Update for 2020
Since sharing this post, I’ve joined Publicis Sapient as Chief Experience Officer in 2019 to bring a computational mindset to established companies so they can become more “AI Ready.” You can learn more about our approach to remote work and also about our rapid response teams at our evolving microsite.
I am a fan of all modes of tele-anything because I find it to be one of the two great things that electricity enables for us (the second one being refrigeration).
When talking one-to-one on the phone, all is well because there is an understood “dance” we have all learned around taking turns. But when talking one-to-many on the phone, it works well if it is a 1-way broadcast — but a teleconference is a “conference” versus a tele-pontification. Instead, the painfully chaotic dance that comes to happen on a teleconference call with many-to-many is the subject of a lot of great Internet humor, like my all-time favorite:
Videoconferencing is just as challenging because there is never a clear protocol on how best to take turns — besides raising one’s hand or waving some sort of printed emoji-on-a-popsicle-stick to express yourself. The simultaneous chat windows that are available now alongside a videoconference are esp useful because they allows more information to get shared in parallel — in the event that one person is monopolizing the line with their blah-blah-blah.
Pure chat has the advantage of enabling everyone to talk at the same time, which has its own problems built into the paradigm. It is also problematic when you are running across multiple timezones as it is impossible to catch up on all communications left in a chat channel. It is akin to walking into a major party six hours after everyone has left, and you’re left to piece the puzzle of what happened on your own.
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That said, chat and other text/image exchange forums are what we all depend upon when collaborating remotely. And I am definitely not knocking them down as they are the foundation of all-distributed work environments. They have served us well for decades, and will likely continue into the next century.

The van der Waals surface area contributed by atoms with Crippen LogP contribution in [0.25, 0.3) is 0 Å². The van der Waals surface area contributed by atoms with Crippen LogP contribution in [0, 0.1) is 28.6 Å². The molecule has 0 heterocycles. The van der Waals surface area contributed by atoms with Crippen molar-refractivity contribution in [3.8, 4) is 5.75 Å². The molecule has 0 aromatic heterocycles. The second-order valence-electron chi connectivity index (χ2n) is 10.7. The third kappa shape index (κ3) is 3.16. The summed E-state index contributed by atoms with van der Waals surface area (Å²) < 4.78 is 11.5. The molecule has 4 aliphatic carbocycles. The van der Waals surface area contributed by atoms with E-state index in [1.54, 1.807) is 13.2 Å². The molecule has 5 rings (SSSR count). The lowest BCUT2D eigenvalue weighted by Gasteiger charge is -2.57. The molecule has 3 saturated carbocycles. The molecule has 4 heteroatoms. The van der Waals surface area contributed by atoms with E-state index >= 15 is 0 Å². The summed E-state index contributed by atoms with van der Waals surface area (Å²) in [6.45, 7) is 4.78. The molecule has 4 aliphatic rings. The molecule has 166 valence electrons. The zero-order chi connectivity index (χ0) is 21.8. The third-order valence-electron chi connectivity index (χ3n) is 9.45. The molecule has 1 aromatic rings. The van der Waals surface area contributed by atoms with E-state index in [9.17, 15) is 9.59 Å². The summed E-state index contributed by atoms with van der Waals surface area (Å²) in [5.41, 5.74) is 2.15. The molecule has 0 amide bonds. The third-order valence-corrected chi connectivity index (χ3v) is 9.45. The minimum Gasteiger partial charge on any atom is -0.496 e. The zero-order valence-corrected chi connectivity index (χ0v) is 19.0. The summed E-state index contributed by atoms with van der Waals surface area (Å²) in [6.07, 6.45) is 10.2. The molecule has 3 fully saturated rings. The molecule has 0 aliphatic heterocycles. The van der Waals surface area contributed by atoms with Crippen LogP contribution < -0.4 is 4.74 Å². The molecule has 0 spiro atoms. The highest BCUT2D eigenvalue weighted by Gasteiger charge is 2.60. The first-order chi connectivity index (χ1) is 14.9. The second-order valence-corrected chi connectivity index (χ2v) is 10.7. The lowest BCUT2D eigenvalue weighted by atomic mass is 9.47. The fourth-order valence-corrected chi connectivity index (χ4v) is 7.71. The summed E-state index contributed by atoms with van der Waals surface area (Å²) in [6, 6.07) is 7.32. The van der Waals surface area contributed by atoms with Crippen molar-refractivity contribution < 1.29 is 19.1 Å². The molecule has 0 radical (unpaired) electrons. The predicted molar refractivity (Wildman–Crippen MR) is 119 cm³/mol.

Remote working veterans generally eschew meetings and modes of synchronizing via teleconference or videoconference, and tend to prefer chat chat and other text/image repositories to communicate. Folks who are used to working only on-premise love to synchronize and consume time together. The reality is that you need to figure out the right balance for the tasks that are hand. There’s an important balance to strike between async and sync modes of communication when working all-remote.
The reason why videoconferencing can be good even within an asynchronous, all-remote culture is because there’s two things that can be uniquely achieve for all participants:
1. If we can’t collocate in space to show shared commitment, we can at least collocate in time to do so. By doing so, we are implicitly teaming.
2. Connections across people need to happen for strong collaboration — so I work to make explicit linkages between people during my videoconferences.
I deeply believe that videoconferencing provides a vital means to strengthen a team in a distributed work environment. But it’s important to keep in mind that it is less about communicating, and more about bonding. That isn’t an easy thing to make happen when you are in a sea of talking heads, but activities like listening to the same music or doing corny things like holding hands across screens can do the trick sometimes. It is a space where a lot of creativity is needed, so I enjoy the challenges immensely. I’ve come to learn that async is an important partner to sync — otherwise you can easily get stuck in videoconferences that run aimlessly and waste everyone’s time. Or as Matt Mullenweg has constantly reminded me:
It’s prudent to listen to Matt on this point. I did. —JM